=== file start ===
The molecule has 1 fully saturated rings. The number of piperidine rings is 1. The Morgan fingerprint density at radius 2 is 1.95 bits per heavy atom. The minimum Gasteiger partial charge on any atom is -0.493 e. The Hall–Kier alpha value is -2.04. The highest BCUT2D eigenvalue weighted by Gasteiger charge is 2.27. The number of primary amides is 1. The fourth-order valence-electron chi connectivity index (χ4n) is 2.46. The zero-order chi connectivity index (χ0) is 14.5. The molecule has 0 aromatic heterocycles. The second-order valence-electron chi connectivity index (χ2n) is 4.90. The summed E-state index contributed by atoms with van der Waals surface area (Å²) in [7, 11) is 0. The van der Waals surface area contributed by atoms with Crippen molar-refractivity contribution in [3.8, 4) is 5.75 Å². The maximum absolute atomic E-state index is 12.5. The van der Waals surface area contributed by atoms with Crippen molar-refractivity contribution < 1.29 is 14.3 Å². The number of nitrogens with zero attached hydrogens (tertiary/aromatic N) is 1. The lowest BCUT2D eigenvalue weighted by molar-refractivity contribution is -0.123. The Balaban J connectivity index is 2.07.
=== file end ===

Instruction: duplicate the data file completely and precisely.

The molecule has 1 fully saturated rings. The number of piperidine rings is 1. The Morgan fingerprint density at radius 2 is 1.95 bits per heavy atom. The minimum Gasteiger partial charge on any atom is -0.493 e. The Hall–Kier alpha value is -2.04. The highest BCUT2D eigenvalue weighted by Gasteiger charge is 2.27. The number of primary amides is 1. The fourth-order valence-electron chi connectivity index (χ4n) is 2.46. The zero-order chi connectivity index (χ0) is 14.5. The molecule has 0 aromatic heterocycles. The second-order valence-electron chi connectivity index (χ2n) is 4.90. The summed E-state index contributed by atoms with van der Waals surface area (Å²) in [7, 11) is 0. The van der Waals surface area contributed by atoms with Crippen molar-refractivity contribution in [3.8, 4) is 5.75 Å². The maximum absolute atomic E-state index is 12.5. The van der Waals surface area contributed by atoms with Crippen molar-refractivity contribution < 1.29 is 14.3 Å². The number of nitrogens with zero attached hydrogens (tertiary/aromatic N) is 1. The lowest BCUT2D eigenvalue weighted by molar-refractivity contribution is -0.123. The Balaban J connectivity index is 2.07.